Andy Hoofnagle (Presenter)
University of Washington
Bio: Dr. Hoofnagle's laboratory focuses on the precise quantification of recognized protein biomarkers in human plasma using LC-MRM/MS. In addition, they have worked to develop novel assays for the quantification of small molecules in clinical and research settings. His laboratory also studies the roles that the lipid metabolism and systemic inflammation play in the pathophysiology of obesity, diabetes, chronic kidney disease, and cardiovascular disease.
Authorship: Clark M. Henderson, James G. Bollinger, Jessica O. Becker, Jennifer M. Wallace, Thomas J. Laha, Michael J. MacCoss, and Andrew N. Hoofnagle
University of Washington
To improve access to laboratory testing in remote sites and to facilitate more frequent measurements in longitudinal risk assessment, therapeutic monitoring, and clinical research studies, there is great interest in the use of dried blood spots in specimen collection. While there have been several studies investigating the feasibility of protein analysis in dried blood spots, comparisons with current clinically-used assays in serum and plasma are scarce. We used a precise and linear bottom-up proteomics assay to demonstrate that the measurement of apolipoproteins in dried capillary blood spots is not as accurate as needed for facile translation to clinical care.
To improve access to laboratory testing in remote sites and to facilitate more frequent measurements in longitudinal risk assessment, therapeutic monitoring, and clinical research studies, there is great interest in the use of dried blood spots for specimen collection. Several interesting studies demonstrating the feasibility of protein analysis in dried blood spots have been published. We hypothesized that measurements of proteins in dried capillary blood spots using liquid chromatography-tandem mass spectrometry would be linear, precise, and accurate enough to effectively substitute for the current venous measurements that are used clinically.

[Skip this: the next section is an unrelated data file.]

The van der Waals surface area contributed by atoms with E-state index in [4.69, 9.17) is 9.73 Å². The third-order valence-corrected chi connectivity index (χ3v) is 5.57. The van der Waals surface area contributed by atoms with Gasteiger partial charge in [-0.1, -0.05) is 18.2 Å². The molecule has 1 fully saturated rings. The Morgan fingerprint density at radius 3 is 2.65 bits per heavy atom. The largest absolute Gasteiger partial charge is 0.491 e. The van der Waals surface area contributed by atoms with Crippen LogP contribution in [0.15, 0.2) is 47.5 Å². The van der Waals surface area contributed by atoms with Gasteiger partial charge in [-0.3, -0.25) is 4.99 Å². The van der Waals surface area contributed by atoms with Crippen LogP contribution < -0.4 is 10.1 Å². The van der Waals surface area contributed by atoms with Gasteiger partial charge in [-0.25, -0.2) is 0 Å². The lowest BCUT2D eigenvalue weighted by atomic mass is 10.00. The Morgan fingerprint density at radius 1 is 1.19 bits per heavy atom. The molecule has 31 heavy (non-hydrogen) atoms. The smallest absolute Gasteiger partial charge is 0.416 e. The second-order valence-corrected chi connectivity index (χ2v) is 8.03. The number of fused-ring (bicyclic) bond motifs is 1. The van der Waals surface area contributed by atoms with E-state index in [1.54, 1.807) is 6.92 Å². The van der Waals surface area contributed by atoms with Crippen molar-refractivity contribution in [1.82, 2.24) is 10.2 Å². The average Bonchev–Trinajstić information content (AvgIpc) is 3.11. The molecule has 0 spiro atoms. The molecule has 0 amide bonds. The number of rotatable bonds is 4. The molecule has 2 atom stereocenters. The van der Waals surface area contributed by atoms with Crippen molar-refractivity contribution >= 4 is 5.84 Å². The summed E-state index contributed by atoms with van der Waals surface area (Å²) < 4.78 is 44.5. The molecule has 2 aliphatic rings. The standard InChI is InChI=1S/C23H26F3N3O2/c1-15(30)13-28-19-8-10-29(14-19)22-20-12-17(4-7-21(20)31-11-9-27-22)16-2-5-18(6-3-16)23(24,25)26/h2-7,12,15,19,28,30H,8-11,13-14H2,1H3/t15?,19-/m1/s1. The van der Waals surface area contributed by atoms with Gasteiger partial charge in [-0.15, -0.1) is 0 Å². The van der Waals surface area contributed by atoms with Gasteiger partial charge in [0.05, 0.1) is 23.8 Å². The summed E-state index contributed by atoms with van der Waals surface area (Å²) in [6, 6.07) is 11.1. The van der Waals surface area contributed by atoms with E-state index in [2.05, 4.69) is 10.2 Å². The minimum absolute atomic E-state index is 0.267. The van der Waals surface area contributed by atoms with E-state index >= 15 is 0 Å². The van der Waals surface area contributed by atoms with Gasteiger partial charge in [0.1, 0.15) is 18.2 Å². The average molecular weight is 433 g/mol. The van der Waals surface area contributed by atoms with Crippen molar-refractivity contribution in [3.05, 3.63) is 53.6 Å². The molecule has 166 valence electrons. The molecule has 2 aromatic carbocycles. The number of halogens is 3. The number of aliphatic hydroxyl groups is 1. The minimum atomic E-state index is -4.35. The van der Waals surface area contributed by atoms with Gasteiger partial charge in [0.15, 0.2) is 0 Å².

Using a Skyline-based empirical workflow, we developed a trypsin digestion-nanoflow liquid chromatography-tandem mass spectrometric method to quantify apolipoprotein A-I and apolipoprotein B in serum/plasma and dried blood spots. The assay was characterized for precision, linearity, interferences, and stability. To evaluate accuracy, method comparison was carried out vs. clinical nephelometric immunoassays in serum using samples from 36 normal healthy controls.
The method was relatively precise (total variability derived from 5x5 experiments was 10-11%CV) and linear for each protein. Measured protein concentrations in blood spots were affected by storage at 37°C and spiked artificially high concentrations of human globular proteins. Peptides in digests were stable for 48 h at autosampler temperature (7°C). Measurements in capillary derived blood spots were significantly different than for EDTA whole blood spotted onto filter paper. Importantly, when we compared clinical assay measurements of each protein with measurements using our new method, the correlation was poorer than anticipated (r~0.8).
Conclusions & Discussion
Dried blood spots are an attractive blood collection method in a variety of settings. It is generally accepted that minimal training is required for adequate specimen quality, although for many patients, this is not the case. Given the significant differences that we observed between plasma and dried blood spots for commonly measured proteins, it appears that devices or methods that enable the collection of precise amounts of blood and approaches to accurately determine the amount of plasma in each blood spot may be important for useful protein measurements in dried blood spots.
References & Acknowledgements:
|Grants||yes||Waters (to the University of Washington)|
IP Royalty: no
|Planning to mention or discuss specific products or technology of the company(ies) listed above:||